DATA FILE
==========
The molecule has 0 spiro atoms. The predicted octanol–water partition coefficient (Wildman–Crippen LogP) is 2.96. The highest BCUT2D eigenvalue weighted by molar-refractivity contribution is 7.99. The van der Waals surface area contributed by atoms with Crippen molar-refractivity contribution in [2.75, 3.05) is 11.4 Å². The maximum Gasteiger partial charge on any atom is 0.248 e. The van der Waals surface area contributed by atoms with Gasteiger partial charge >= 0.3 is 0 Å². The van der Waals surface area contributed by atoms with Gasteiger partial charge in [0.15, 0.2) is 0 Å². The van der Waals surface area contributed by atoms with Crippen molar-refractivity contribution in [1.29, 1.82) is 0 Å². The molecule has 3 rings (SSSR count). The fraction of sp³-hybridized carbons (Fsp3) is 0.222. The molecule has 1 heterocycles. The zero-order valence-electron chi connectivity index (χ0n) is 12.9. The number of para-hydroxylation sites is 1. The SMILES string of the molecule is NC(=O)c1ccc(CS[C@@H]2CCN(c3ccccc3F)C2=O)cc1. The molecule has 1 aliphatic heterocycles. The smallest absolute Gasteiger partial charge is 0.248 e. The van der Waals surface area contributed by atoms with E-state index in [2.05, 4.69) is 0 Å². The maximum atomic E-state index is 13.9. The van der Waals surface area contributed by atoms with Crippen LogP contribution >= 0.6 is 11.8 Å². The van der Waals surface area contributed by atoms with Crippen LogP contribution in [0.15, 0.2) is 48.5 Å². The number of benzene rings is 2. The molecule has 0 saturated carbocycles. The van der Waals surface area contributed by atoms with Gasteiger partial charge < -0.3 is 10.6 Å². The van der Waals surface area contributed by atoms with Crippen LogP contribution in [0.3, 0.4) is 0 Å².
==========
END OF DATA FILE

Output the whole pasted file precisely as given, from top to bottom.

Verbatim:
The molecule has 0 spiro atoms. The predicted octanol–water partition coefficient (Wildman–Crippen LogP) is 2.96. The highest BCUT2D eigenvalue weighted by molar-refractivity contribution is 7.99. The van der Waals surface area contributed by atoms with Crippen molar-refractivity contribution in [2.75, 3.05) is 11.4 Å². The maximum Gasteiger partial charge on any atom is 0.248 e. The van der Waals surface area contributed by atoms with Gasteiger partial charge >= 0.3 is 0 Å². The van der Waals surface area contributed by atoms with Gasteiger partial charge in [0.15, 0.2) is 0 Å². The van der Waals surface area contributed by atoms with Crippen molar-refractivity contribution in [1.29, 1.82) is 0 Å². The molecule has 3 rings (SSSR count). The fraction of sp³-hybridized carbons (Fsp3) is 0.222. The molecule has 1 heterocycles. The zero-order valence-electron chi connectivity index (χ0n) is 12.9. The number of para-hydroxylation sites is 1. The SMILES string of the molecule is NC(=O)c1ccc(CS[C@@H]2CCN(c3ccccc3F)C2=O)cc1. The molecule has 1 aliphatic heterocycles. The smallest absolute Gasteiger partial charge is 0.248 e. The van der Waals surface area contributed by atoms with E-state index in [2.05, 4.69) is 0 Å². The maximum atomic E-state index is 13.9. The van der Waals surface area contributed by atoms with Crippen LogP contribution >= 0.6 is 11.8 Å². The van der Waals surface area contributed by atoms with Crippen LogP contribution in [0.15, 0.2) is 48.5 Å². The number of benzene rings is 2. The molecule has 0 saturated carbocycles. The van der Waals surface area contributed by atoms with Gasteiger partial charge < -0.3 is 10.6 Å². The van der Waals surface area contributed by atoms with Crippen LogP contribution in [0.3, 0.4) is 0 Å².